Tuesday, November 18, 2014

NaNoWriMo Feature: Beth Overmeyer

Today I'm happy to have as a guest Critique Circle's own Bethywoo! She is the author of In a Pickle, the one and only Beth Overmeyer. It's great to have you here!

You can find out more about Beth on her blog: http://bethovermyer.blogspot.com

She's also on Twitter: @Bethyo

You can take it from here, girl!

Is this your first time participating in NaNoWriMo?

This is my fifth (or is it my sixth?) attempt at NaNo. What made me decide to participate this year? It's a good time with great support...and I get to write without the worries of perfection/editing as I go--huzzah! As for tackling yet another year, the excitement never really wears off--for me, at least. I am stoked...probably because it's still week one. Week two = Writing blues.

What's your project?

This year, my main project is called Things Heard in a Graveyard. It's a mainstream novel about a man who inherits several family journals, which he tries to transcribe into readable/saleable prose, whilst his evil great aunt sues for said tomes. The old witch has never shown an interest in her family's grave-digging history. Why now?

My second project is for in case I get stuck. It's called Murder in the Afternoon: A Sweets and Sours Mystery (working title. Very, very WORKING title.) It's a paranormal cozy set in a bar. That's all I'm saying for now.


How are you approaching NaNo? Are you in the midst of a writing frenzy, or do you have a carefully thought-out plan?

For the first project, I have a scene-to-scene outline. For the second project, I'm mostly pantsing it. So I'm a plantser!


Have you learned anything from this experience so far? Is there any advice you would like to share with other NaNoWriMoers?

My advice to all you new WriMos out there: Do NOT edit as you go. In fact, don't read back any farther than one paragraph, and only then if you've lost where you are in the story. And even then, you should probably improvise.


Finally, here's an excerpt from Beth's NaNo project. Enjoy!

Here's a very rough (unedited, unpolished) piece of tripe--I mean prose, all extracted from the mainstream novel:

Chapter One

We take in the breath of mourners,
Shelter it in our chests,
Then release it with a heavy sough.
Their air is alien to us,
So we don’t hold it in long.

Once upon a time, some people died…But before that, they lived, and here is a few of their stories.

My dad grew up in a household of gravediggers. He wasn’t born with a silver spoon in his mouth. Some suggest and jest that he was born with a bronze shovel in his hands. But, as the proverbial collective of random strangers say: “You can’t take it with you.”

Pop grew out of the business before he grew out of bowl cuts and really bad bellbottoms. He traded in his shovel and calluses for a suit and a family, of which I am a byproduct. As he lay on his deathbed, I wondered if Pops felt he made the right decision. Of course he made the correct one: The boneyard wouldn’t feed three mouths like it once had, if ever it did.

Speaking of tools…

I’m a writer, and I have my own tools of the trade. Like a gravedigger—a nobody suit that my pop always preached agaisnt—I work primarilty with my hands. And like a digger, my hands can get callused. And, we have nothing else in common except maybe a few stories. I never thought I had a thing in common with this other world, to which my dad once belonged, and to which most of my extended family tree still clung to. And I was okay with that.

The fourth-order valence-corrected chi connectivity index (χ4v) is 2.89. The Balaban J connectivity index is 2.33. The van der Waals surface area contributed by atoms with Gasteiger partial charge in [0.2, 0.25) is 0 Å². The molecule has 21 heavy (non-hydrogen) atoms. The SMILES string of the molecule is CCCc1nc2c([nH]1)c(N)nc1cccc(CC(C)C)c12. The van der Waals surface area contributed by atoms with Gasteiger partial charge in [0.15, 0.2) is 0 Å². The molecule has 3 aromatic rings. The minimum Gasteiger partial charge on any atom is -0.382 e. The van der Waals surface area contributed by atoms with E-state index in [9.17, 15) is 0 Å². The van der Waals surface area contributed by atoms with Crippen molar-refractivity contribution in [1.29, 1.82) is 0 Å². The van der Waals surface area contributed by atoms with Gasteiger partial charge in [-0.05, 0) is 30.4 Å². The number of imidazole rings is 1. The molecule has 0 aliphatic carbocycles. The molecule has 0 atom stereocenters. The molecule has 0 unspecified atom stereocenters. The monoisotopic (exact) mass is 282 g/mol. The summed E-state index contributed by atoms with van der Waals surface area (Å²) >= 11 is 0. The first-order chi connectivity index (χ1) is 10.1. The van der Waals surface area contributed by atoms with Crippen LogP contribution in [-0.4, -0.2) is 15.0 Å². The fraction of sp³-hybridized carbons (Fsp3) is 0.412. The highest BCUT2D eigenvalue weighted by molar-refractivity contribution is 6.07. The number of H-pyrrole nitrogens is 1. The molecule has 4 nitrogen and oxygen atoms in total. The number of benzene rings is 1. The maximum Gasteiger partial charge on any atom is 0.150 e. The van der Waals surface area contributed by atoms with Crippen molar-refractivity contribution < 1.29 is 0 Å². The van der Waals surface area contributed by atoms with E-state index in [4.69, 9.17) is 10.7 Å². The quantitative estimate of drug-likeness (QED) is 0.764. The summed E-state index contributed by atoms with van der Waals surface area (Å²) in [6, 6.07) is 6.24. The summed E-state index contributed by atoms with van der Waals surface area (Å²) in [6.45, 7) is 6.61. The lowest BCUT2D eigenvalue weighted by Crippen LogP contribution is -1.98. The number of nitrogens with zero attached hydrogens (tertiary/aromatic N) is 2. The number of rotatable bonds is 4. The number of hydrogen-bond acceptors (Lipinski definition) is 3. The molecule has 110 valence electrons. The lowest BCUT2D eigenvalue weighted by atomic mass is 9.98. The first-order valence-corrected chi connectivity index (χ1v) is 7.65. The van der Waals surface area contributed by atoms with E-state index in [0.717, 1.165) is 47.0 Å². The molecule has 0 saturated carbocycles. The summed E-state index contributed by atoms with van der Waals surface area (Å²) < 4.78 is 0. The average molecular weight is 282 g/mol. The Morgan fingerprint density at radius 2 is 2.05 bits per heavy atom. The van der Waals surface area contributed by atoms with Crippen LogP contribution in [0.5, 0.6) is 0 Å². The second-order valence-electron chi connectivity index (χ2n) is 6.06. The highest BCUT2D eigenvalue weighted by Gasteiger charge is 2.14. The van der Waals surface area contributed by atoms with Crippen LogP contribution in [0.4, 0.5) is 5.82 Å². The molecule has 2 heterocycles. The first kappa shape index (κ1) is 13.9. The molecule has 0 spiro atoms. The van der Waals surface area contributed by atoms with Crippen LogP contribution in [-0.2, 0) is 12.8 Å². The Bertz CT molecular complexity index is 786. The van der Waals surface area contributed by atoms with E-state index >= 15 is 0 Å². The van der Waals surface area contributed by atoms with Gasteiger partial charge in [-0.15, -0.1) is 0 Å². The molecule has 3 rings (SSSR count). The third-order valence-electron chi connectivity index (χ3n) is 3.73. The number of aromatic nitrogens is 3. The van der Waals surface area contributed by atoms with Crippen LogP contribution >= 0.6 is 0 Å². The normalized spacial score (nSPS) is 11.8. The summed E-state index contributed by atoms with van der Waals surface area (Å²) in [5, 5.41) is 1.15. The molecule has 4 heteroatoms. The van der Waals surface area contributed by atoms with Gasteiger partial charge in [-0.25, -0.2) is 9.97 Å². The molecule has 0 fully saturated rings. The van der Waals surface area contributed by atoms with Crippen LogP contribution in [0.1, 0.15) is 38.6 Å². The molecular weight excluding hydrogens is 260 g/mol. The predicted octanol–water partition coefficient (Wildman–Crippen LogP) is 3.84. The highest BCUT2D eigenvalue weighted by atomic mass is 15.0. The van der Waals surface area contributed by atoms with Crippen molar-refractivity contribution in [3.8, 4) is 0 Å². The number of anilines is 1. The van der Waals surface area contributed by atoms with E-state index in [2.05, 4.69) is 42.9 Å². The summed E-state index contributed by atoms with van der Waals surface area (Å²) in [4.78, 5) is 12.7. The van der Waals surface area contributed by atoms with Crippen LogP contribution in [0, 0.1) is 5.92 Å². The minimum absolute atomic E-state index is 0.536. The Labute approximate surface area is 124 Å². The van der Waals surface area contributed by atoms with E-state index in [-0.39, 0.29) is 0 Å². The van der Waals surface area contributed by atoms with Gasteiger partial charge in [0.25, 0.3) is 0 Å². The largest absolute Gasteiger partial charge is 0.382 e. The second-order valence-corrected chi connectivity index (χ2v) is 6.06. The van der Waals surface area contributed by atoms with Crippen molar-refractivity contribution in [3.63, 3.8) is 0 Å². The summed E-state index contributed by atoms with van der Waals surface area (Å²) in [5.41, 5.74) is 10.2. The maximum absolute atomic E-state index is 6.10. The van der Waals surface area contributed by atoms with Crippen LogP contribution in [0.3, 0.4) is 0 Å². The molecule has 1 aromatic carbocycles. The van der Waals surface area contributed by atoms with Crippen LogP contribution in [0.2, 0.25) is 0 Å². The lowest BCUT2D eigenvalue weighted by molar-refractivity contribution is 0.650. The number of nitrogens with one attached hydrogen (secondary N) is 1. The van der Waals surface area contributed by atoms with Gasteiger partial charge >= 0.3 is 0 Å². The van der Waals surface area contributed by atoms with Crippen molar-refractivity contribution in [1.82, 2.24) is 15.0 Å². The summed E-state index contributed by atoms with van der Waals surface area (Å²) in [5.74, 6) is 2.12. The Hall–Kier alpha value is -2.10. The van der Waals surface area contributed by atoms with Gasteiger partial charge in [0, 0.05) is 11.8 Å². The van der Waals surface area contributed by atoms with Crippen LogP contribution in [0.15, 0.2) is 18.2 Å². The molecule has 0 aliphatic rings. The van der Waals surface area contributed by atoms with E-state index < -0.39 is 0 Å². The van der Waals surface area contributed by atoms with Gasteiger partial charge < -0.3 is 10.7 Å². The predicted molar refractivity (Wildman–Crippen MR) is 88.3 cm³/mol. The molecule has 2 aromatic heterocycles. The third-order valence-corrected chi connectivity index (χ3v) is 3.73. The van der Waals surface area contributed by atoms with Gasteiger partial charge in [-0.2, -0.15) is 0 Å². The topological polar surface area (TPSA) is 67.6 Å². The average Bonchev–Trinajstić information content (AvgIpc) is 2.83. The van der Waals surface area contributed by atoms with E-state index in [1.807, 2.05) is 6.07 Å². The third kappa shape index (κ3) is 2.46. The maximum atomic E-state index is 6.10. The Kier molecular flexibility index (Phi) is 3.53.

But death is a funny thing.

When Pops lay on his deathbed, rasping some curses as I took one of his vein-riddled hands in my own, he stared at me with not too-unfriendly eyes and murmured something that I didn’t catch.

It sounded like, “Rasputin.” And I looked around the room, wondering if Pops was seeing his escort to the other world. It would be appropriately poetic if it were Rasputin. I was certain at that moment that the pair would get on well.

“Who—” Argyle Augustus Bohn cleared his throat and licked his papery lips. “Who are you?”

I’d been warned of this. The last stages of any old timer’s illness can result in a form of dementia, I am told. At this moment, I thought the old man was just looking to spite his only son.

“Who are you?” he repeated, patient as a puppy for a belly rub.

It would’ve been easy to say “Arys. I’m your son. Arys. You know, the kid you raised with Mom? You remember Betty Bohn? She was okay when I wanted to change my name. She didn’t threaten to disinherit me. That angel left me with the devil.”

Excellent, Beth! I can't wait to read more! When are you posting on CC?

Thank you so very much for being a guest on my blog. Stay tuned next week for our final NaNoWriMo guest!

3 comments:

  1. Thanks for having me, Nadine! I've since gone over the excerpt and found so many typos *cringe* But it's NaNo, so anything goes. Cheers!

    ReplyDelete
  2. Yep, they're easy fixes! Getting stuff down is the hardest part for me.

    ReplyDelete
  3. Don't let the typos haunt you, Beth! :-) This is raw creative material at its finest! By the way, I really liked the excerpt! It has that touch of creepiness I really enjoy.
    Ryan, are you also doing NaNo this year? I don't remember if you mentioned it...

    ReplyDelete

Related Posts Plugin for WordPress, Blogger...